US job visa policy could affect Indian investment: Study
Indian corporates could slow down investment in the US if the strict American policy on issuing temporary visas is not relaxed, says a study by a leading industry lobby and a global consultancy.business Updated: Jun 18, 2009 21:00 IST
Indian corporates could slow down investment in the US if the strict American policy on issuing temporary visas is not relaxed, says a study by a leading industry lobby and a global consultancy.
"The tight-fisted US policy on the grant of H-1B visas to Indian employers may dampen the appetite of Indian corporates for investing in the US," said Federation of Indian Chamber of Commerce and Industry (FICCI) and consultancy Ernst and Young in a statement on Thursday.
H-1B visas are temporary visas that permit foreign nationals to work in the US on short-term projects as a prelude to a green card.
The statement said that according to the US Citizenship and Immigration Services, use of H-1B visas by Indian companies declined 27 per cent from 2006 to 2008.
"In 2008, Indian employers utilised only 11.9 per cent of all H-1B visas issued," the statement added.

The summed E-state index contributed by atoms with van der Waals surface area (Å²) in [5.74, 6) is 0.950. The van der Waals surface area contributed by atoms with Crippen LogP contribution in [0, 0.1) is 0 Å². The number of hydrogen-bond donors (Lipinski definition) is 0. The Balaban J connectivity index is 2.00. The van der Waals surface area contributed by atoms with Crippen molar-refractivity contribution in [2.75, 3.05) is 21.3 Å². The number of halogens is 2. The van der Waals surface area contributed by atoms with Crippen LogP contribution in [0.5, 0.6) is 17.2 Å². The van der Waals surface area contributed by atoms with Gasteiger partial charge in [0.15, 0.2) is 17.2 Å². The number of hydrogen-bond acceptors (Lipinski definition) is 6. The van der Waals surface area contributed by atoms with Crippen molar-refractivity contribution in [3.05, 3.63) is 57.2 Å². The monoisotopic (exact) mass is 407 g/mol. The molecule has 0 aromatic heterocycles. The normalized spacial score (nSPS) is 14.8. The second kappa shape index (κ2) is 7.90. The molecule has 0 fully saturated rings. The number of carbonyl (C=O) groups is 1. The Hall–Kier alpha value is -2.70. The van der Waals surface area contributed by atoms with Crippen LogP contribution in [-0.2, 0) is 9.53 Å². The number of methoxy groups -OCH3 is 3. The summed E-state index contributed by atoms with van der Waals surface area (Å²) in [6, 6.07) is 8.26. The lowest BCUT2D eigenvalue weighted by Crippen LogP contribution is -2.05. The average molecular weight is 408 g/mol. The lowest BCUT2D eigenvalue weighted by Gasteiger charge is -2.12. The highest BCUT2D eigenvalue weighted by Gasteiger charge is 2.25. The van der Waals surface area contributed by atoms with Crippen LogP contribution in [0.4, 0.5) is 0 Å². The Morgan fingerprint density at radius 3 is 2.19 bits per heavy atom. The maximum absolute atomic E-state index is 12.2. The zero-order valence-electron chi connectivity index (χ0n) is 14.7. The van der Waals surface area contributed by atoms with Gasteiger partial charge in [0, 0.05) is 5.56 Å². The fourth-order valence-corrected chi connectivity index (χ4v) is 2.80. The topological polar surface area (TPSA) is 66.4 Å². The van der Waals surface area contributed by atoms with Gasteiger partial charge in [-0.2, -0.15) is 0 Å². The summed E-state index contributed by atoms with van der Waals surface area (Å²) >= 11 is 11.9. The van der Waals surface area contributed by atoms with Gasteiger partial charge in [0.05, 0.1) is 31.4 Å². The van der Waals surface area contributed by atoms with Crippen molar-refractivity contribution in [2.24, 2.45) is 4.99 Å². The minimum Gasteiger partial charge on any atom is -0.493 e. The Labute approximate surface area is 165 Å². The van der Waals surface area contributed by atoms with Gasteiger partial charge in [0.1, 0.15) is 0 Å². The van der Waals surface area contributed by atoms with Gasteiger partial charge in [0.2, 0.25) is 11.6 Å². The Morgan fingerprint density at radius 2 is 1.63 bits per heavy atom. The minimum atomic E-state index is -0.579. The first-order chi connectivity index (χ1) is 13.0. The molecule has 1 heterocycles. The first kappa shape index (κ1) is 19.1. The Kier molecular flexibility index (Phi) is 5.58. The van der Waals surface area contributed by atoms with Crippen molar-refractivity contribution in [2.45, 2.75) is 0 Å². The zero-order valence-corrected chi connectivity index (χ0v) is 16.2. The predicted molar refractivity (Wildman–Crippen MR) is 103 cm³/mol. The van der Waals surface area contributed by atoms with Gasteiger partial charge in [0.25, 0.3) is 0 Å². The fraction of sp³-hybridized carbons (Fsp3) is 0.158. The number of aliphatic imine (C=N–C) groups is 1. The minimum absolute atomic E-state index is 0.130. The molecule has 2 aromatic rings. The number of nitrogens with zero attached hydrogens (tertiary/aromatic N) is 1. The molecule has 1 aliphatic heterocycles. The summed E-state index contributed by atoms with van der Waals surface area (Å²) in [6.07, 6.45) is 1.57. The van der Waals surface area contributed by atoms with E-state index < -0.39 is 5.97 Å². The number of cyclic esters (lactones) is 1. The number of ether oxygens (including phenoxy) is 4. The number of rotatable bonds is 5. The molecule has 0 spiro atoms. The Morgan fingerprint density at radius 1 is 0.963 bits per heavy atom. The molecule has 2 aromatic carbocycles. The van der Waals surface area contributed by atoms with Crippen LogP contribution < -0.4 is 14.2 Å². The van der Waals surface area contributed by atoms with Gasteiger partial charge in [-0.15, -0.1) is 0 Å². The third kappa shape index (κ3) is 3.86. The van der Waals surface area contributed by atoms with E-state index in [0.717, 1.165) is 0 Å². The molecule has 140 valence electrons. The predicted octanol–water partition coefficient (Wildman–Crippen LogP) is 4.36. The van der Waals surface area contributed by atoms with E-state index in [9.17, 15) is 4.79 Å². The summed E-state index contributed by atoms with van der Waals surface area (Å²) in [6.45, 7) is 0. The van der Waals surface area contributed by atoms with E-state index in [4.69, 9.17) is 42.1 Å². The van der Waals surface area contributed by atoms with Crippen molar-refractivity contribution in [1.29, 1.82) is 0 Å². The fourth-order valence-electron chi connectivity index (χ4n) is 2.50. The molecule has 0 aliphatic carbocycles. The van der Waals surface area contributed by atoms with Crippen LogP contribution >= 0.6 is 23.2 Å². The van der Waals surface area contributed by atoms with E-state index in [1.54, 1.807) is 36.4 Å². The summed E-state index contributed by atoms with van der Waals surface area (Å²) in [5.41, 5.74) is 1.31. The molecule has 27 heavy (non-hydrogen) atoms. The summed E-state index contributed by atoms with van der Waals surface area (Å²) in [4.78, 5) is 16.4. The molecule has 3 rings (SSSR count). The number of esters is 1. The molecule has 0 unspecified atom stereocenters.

"The immediate impact will be the denial of the huge contribution by India Inc to US employment, capital growth and tax revenues," they said after conducting a joint study on "Direct Investments by Indian Companies in 2007-09 in US".
"If we look at the US market, there is a tremendous growth potential for Indian MNCs. In 2007, the foreign direct investments stood at $276,835 million. India's share was just a fraction of this," the study added.
According to it, Indian companies have made 143 acquisitions across various sectors in the US since 2007.
In 2007-08 alone, 94 deals were concluded. The value of 55 disclosed deals stood at $4,432 million.
Last fiscal, the study said, Indian companies were involved in 49 acquisitions in the US. Of these, the disclosed value of 24 deals totalled $960 million.
Five companies, including Tata Chemicals, Wipro and Reliance Communications, accounted for deals worth $2,778 million.
"The US manufacturing sector, in particular, has benefited from foreign investment. Nearly 30 per cent of jobs created by US affiliates of foreign companies are in this sector and forms about 12 per cent of all manufacturing sector jobs in the US," said FICCI secretary general Amit Mitra.
A 2008 study by the US-India Business Council (USIBC) and FICCI had said 12 Indian companies created and retained 30,000 jobs in the US.